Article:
The purpose of this document is to provide

- an instruction of how one can compile and run the C++ programs, which realize computer-assisted proofs of Theorems \(17\), \(18\), \(20\), \(22\).
- an information about input data and settings used in the computation
- an information about output of the programs

- The C++-11 program
- Requirements
- Compilation of the CAPD library
- Directory structure of the program
- Compilation of the program
- Falkner-Skan equation
- Circular Restricted Three Body Problem

The program is written in C++11. In order to compile the program one needs to

- have a C++11 compiler - we tested the program with
**g++**and**clang++**compilers - install the
**CAPD library**version**capd-capdDynSys-5.0.59.tar.gz**

Before you compile the CAPD library make sure that the system satisfies all **requirements**.

You can follow the **compilation instruction** or just type from the command line (under linux with gcc):

tar xvfz capd-capdDynSys-5.0.59.tar.gz

cd capd-capdDynSys-5.0.59

./configure --without-gui --with-mpfr

make -j lib

The main directory of the program consists of the following subdirectories

- conf
- contains some configuration files, which contain numerical constants used in computation (like order of the method, tolerance, mass parameters, threshold values, etc)
- dat
- contains files with precomputed data to be used by rigorous algorithms (like approximate halo orbits, approximate bifurcation points)
- dep
- contains dependency files created by a compiler. They are used only to build executables
- include
- header files for all implemented general algorithms
- log
- directory used to store output of programs
- obj
- contains object files
- prog
- contains main programs to be invoked by the user
- src
- implementation of general algorithms

After successful compilation of the CAPD library, enter the main directory of the program (where the makefile is located) and call

make -j CAPD=path/bin/

where `path` is relative or absolute path to the build directory of the CAPD library **(do not miss final slash after bin)**.
This parameter can be skipped if the `capd-config` file is on the system search path.
Example:

make -j CAPD=/home/wilczak/capd-build/bin/

The above command builds several executables, which will be described in the next sections.

The Falkner-Skan equation is given by \(f''' +ff'' - \beta((f')^2-1)=0\).
The C++ program checks, that there is a smooth branch of odd periodic solutions parametrized by \(\beta\in[9/8,100\,000]\).
Moreover, this branch admits period-doubling, third order touch-and-go and period-quadrupling bifurcations.
All the constants (i.e. parameter range, orders of ODE solvers, approximate bifurcation points) are hard coded in a single-file
`prog/checkFalknerSkanBifurcations.cpp` to make it as short as possible.

This program should be invoked from the command line without any parameters. One can redirect its output to a file, as shown below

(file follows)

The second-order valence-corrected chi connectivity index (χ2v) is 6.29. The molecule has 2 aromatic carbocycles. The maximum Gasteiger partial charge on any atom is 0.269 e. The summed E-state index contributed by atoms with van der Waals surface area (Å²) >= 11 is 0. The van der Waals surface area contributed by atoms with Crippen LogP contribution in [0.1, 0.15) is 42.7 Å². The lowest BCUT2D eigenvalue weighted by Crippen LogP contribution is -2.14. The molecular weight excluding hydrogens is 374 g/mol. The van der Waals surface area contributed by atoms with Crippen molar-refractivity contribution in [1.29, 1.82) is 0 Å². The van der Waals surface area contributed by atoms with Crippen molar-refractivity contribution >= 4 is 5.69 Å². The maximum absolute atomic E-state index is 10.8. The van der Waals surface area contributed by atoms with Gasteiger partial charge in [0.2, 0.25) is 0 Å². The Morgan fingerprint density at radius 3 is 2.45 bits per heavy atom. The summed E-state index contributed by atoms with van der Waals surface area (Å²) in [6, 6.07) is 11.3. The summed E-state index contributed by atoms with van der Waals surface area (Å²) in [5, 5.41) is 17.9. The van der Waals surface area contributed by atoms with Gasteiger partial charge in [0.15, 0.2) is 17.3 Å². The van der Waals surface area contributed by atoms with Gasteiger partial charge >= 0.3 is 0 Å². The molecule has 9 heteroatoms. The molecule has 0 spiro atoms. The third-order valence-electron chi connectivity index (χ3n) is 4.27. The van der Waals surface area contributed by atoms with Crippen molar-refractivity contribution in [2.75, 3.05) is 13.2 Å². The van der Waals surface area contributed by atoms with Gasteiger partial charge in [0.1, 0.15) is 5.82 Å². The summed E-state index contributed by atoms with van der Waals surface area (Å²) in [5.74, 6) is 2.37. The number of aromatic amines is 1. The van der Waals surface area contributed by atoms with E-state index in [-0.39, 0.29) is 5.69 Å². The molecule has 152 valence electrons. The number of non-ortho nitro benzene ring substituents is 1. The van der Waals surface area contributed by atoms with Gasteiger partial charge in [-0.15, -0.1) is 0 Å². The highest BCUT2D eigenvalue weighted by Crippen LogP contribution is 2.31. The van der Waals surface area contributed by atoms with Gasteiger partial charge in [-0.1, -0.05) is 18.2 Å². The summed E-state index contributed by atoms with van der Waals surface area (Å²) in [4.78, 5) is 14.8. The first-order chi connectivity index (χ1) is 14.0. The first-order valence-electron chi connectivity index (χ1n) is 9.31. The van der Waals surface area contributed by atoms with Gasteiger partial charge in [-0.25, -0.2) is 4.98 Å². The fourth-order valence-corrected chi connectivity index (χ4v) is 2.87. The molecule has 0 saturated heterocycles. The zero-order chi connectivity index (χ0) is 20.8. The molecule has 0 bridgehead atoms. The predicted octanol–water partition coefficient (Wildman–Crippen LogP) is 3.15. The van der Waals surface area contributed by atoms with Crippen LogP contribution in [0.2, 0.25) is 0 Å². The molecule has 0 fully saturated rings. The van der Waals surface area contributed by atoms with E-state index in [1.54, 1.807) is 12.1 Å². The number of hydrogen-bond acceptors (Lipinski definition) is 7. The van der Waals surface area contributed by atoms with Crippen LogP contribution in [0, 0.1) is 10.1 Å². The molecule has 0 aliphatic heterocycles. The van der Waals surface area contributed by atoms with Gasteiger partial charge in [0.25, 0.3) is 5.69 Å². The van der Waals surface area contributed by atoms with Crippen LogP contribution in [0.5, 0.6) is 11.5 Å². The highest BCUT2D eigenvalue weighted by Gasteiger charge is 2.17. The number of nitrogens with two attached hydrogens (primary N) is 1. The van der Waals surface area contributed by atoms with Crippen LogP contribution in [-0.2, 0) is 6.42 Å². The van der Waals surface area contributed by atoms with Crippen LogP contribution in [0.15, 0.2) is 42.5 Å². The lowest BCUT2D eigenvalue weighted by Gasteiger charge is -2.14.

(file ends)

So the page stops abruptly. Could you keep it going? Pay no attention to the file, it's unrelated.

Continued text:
./checkFalknerSkanBifurcations > log/FS.log

The program executes in a single thread within few minutes. First, it performs an adaptive subdivision of the parameter range in order to prove the existence of a smooth branch of odd periodic solutions. It logs to the standard output subinterval of parameters being processed and computed bounds on the interval Newton operator. Finally, inequalities required for the proof of three bifurcations are checked.

**Output of the program:** log/FS.log.

The Circular Restricted Three Body Problem can be written as a system of second order equations

\[ \left\{ \begin{array}{rcl} \ddot{x} - 2\dot y &=& \frac{\partial \Omega_\mu(x,y,z)}{\partial x},\\[2pt] \ddot{y} + 2\dot x &=& \frac{\partial \Omega_\mu(x,y,z)}{\partial y},\\[2pt] \ddot{z} &=& \frac{\partial \Omega_\mu(x,y,z)}{\partial z}, \end{array} \right. \]

Numerical results regarding the above system are threefold:

- validation of symmetry-breaking bifurcation for \(L_{1,2,3}\)-halo orbits for \(\mu\in[9.5\cdot10^{-4},0.5]\),
- validated continuation of \(L_{1,2}\)-halo orbits in the Sun-Jupiter and Earth-Moon systems,
- validation of period-toupling and touch-and-go bifurcations of the above branches in the Sun-Jupiter and Earth-Moon systems.

Validation of symmetry-breaking bifurcation for \(L_{1,2,3}\)-halo orbits for \(\mu\in[9.5\cdot10^{-4},0.5]\) is realized by the program `prog/checkSymBreakingBifurcation.cpp`. It performs an adaptive subdivision of parameter range and checks the conditions of symmetry-breaking bifurcation.
The program requires one parameter - a number i=1,2 or 3, which stands for the index of the family of Lyapunov orbits \(L_i\) for which computation is performed. One can redirect output of the program to a file.

./checkSymBreakingBifurcation 1 > log/symBreakingL1.log

**Time of computation:**

the program uses C++-11 threads to speed-up computation. The execution time varies from **7 hours** for \(L_1\) to over **7 days** for \(L_3\) on a computer equipped with **128 CPUs**.